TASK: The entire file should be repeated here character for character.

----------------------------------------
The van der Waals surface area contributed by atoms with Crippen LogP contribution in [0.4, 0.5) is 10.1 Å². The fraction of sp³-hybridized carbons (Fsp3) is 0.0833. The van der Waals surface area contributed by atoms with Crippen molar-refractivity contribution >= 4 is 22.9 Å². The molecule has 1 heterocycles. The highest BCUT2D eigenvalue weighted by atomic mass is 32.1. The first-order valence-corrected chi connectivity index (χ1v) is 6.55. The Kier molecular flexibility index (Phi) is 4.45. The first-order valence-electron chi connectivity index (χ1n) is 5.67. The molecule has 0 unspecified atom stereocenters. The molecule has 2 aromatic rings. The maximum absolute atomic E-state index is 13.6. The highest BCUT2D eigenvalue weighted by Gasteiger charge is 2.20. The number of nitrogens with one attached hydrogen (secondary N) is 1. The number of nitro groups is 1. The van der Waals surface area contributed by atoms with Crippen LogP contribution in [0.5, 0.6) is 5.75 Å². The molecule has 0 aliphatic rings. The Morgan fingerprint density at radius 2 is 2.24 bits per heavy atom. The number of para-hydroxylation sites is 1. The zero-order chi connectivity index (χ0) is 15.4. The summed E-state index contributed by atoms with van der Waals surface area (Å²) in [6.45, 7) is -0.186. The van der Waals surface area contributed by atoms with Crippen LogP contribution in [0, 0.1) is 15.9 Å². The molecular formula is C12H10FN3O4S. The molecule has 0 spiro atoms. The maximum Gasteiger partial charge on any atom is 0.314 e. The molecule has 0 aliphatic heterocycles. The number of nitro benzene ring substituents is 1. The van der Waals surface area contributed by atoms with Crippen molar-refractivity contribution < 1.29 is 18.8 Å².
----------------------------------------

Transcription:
The van der Waals surface area contributed by atoms with Crippen LogP contribution in [0.4, 0.5) is 10.1 Å². The fraction of sp³-hybridized carbons (Fsp3) is 0.0833. The van der Waals surface area contributed by atoms with Crippen molar-refractivity contribution >= 4 is 22.9 Å². The molecule has 1 heterocycles. The highest BCUT2D eigenvalue weighted by atomic mass is 32.1. The first-order valence-corrected chi connectivity index (χ1v) is 6.55. The Kier molecular flexibility index (Phi) is 4.45. The first-order valence-electron chi connectivity index (χ1n) is 5.67. The molecule has 0 unspecified atom stereocenters. The molecule has 2 aromatic rings. The maximum absolute atomic E-state index is 13.6. The highest BCUT2D eigenvalue weighted by Gasteiger charge is 2.20. The number of nitrogens with one attached hydrogen (secondary N) is 1. The number of nitro groups is 1. The van der Waals surface area contributed by atoms with Crippen LogP contribution in [0.5, 0.6) is 5.75 Å². The molecule has 0 aliphatic rings. The Morgan fingerprint density at radius 2 is 2.24 bits per heavy atom. The number of para-hydroxylation sites is 1. The zero-order chi connectivity index (χ0) is 15.4. The summed E-state index contributed by atoms with van der Waals surface area (Å²) in [6.45, 7) is -0.186. The van der Waals surface area contributed by atoms with Crippen LogP contribution in [0, 0.1) is 15.9 Å². The molecular formula is C12H10FN3O4S. The molecule has 0 spiro atoms. The maximum Gasteiger partial charge on any atom is 0.314 e. The molecule has 0 aliphatic heterocycles. The number of nitro benzene ring substituents is 1. The van der Waals surface area contributed by atoms with Crippen molar-refractivity contribution < 1.29 is 18.8 Å².